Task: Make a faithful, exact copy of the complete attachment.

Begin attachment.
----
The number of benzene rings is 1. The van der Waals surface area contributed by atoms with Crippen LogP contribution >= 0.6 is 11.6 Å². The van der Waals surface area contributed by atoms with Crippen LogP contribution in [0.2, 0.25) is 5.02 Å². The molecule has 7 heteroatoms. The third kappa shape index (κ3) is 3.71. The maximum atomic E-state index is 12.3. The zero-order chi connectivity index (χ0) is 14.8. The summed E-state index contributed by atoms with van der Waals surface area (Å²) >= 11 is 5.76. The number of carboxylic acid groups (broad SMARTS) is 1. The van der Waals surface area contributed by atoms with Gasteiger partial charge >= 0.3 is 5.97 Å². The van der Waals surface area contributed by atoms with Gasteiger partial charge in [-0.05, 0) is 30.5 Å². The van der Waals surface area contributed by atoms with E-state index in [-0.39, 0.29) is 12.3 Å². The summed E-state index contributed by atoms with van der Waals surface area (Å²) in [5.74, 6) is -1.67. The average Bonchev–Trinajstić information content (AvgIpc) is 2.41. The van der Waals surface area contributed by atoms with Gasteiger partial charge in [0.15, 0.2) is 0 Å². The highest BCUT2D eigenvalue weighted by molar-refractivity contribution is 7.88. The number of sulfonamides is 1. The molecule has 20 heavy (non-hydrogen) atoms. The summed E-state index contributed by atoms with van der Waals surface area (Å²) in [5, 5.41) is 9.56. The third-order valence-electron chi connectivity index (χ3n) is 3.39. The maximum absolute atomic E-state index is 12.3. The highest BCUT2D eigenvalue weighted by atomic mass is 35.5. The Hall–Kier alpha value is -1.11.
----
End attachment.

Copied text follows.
The number of benzene rings is 1. The van der Waals surface area contributed by atoms with Crippen LogP contribution >= 0.6 is 11.6 Å². The van der Waals surface area contributed by atoms with Crippen LogP contribution in [0.2, 0.25) is 5.02 Å². The molecule has 7 heteroatoms. The third kappa shape index (κ3) is 3.71. The maximum atomic E-state index is 12.3. The zero-order chi connectivity index (χ0) is 14.8. The summed E-state index contributed by atoms with van der Waals surface area (Å²) >= 11 is 5.76. The number of carboxylic acid groups (broad SMARTS) is 1. The van der Waals surface area contributed by atoms with Gasteiger partial charge >= 0.3 is 5.97 Å². The van der Waals surface area contributed by atoms with Gasteiger partial charge in [-0.05, 0) is 30.5 Å². The van der Waals surface area contributed by atoms with E-state index in [-0.39, 0.29) is 12.3 Å². The summed E-state index contributed by atoms with van der Waals surface area (Å²) in [5.74, 6) is -1.67. The average Bonchev–Trinajstić information content (AvgIpc) is 2.41. The van der Waals surface area contributed by atoms with Gasteiger partial charge in [0.15, 0.2) is 0 Å². The highest BCUT2D eigenvalue weighted by molar-refractivity contribution is 7.88. The number of sulfonamides is 1. The molecule has 20 heavy (non-hydrogen) atoms. The summed E-state index contributed by atoms with van der Waals surface area (Å²) in [5, 5.41) is 9.56. The third-order valence-electron chi connectivity index (χ3n) is 3.39. The maximum absolute atomic E-state index is 12.3. The highest BCUT2D eigenvalue weighted by atomic mass is 35.5. The Hall–Kier alpha value is -1.11.